Been using Scrivener since 2008 and evangelizing about it to my writer-friends. What’s the best way to move my huge novel project between machines (i.e., I have a laptop I use when I go to an artists’ colony, etc.) Backup the project to a zip file and overwrite each time? Help, please!
Zipping up the project using File > Backup To is probably the best way, yes, probably using Dropbox (www.getdropbox.com) to hold the zip files. You can sort your Dropbox folder in the Finder by date so that you always know which is the latest version you’ve placed in there of course.
All the best,
P.S. Thanks for evangelising!
Keith’s advice is sound (as it should be, since he’s the creator of Scriv), but I have an alternative method for you:
Keep you active copy (the one you work on directly) on a thumb drive. When you go to open the Scrivener project, always use that copy. Religiously use “File-> Backup to” to create a backup on your local machine, or Drop Box/iDisk/whatever. By “religiously,” I mean EVERY TIME you finish a bit of work that you don’t want to loose. Even if you’re just taking a break. BACK IT UP.
The big risk with using my method, however, is if you ever forget to quit scrivener before the thumb drive is removed. That could potentially corrupt your project. BUT if you are obsessive about backing up your projects to the local machine/internet storage, then you should always be able to get back to the latest version of your work, no matter what.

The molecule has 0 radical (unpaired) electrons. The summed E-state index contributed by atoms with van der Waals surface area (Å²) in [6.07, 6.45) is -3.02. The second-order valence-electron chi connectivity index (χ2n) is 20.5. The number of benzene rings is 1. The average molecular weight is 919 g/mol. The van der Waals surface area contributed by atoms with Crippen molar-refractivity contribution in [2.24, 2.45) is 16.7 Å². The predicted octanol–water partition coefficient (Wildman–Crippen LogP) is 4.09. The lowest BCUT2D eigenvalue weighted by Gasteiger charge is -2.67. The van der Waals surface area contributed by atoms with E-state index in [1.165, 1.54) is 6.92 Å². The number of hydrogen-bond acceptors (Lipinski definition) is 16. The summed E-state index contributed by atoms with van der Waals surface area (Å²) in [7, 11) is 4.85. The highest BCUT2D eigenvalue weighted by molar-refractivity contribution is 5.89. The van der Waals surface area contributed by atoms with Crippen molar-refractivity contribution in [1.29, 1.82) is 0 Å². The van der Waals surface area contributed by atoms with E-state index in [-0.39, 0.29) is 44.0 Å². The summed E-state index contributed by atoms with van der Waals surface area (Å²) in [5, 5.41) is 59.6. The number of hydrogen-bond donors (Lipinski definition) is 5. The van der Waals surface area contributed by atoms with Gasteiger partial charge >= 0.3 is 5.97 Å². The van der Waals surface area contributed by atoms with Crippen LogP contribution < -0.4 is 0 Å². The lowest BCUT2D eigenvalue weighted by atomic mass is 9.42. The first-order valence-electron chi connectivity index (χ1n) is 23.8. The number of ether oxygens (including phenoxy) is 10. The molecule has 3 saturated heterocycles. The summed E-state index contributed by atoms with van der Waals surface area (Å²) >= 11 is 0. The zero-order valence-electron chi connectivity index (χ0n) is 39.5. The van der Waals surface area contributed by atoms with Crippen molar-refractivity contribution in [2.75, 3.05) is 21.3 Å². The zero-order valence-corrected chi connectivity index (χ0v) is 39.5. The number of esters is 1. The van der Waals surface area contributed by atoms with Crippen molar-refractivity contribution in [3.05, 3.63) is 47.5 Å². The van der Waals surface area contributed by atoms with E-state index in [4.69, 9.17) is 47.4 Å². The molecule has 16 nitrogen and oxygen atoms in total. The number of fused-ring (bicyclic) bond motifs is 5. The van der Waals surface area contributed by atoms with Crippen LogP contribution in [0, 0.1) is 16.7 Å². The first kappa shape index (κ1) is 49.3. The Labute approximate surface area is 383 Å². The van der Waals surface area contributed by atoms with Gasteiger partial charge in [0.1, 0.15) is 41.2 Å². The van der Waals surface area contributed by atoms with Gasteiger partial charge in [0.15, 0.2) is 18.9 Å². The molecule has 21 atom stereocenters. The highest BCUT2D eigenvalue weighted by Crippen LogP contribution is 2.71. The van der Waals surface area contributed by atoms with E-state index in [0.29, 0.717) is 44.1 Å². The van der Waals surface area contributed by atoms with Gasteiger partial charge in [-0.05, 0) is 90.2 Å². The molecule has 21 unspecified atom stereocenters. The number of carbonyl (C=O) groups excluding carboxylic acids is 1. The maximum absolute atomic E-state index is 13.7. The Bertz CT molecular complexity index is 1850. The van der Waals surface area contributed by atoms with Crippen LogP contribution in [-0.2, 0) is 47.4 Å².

Thanks! Didn’t know about this dropbox…I’ve indeed been having trouble sorting out timestamps, etc. Thanks for the alt. method, too–have corrupted the project before and couldn’t figure out why (using flash drive).
nytimes.com/2009/10/25/magaz … ves-t.html
I routinely move Scrivener projects among three machines, a home desktop, an office desktop, and a laptop. It’s taken me some time to figure out the best way to share to files. Here’s my solution.
First, I create a copy of the most recent version of the active Scrivener project (this usually means unzipping a backup) and append the updated date (MMDDYYYY) and time to the file name. For example, I would highlight NovelOne_03182010_309pm.scriv. in its folder, use the key command apple key + d to make a copy, which would automatically be named NovelOne_03182010_309pm copy scriv. I might then update to file name to the current date and time to: NovelOne_03192010_936am.scriv. When I am finished working on this file I create two zipped backups from within Scrivener, sending one copy to a SugarSync folder that is synced across 3 machines, and one copy to a SpiderOak folder that is synced across the same 3 machines. (SugarSync and SpiderOak are both remote backup services.)
Before opening any Scrivener file, I check the synced backups for the most recent version of this file. Having two remote backups allows me to compare folders from each backup service, reducing the risk of opening an older file that wasn’t updated properly when it last synced.
I should note that when you create a zipped backup of a project from within Scrivener, it will add the time and date to the file name. The above is just my way of doing of things.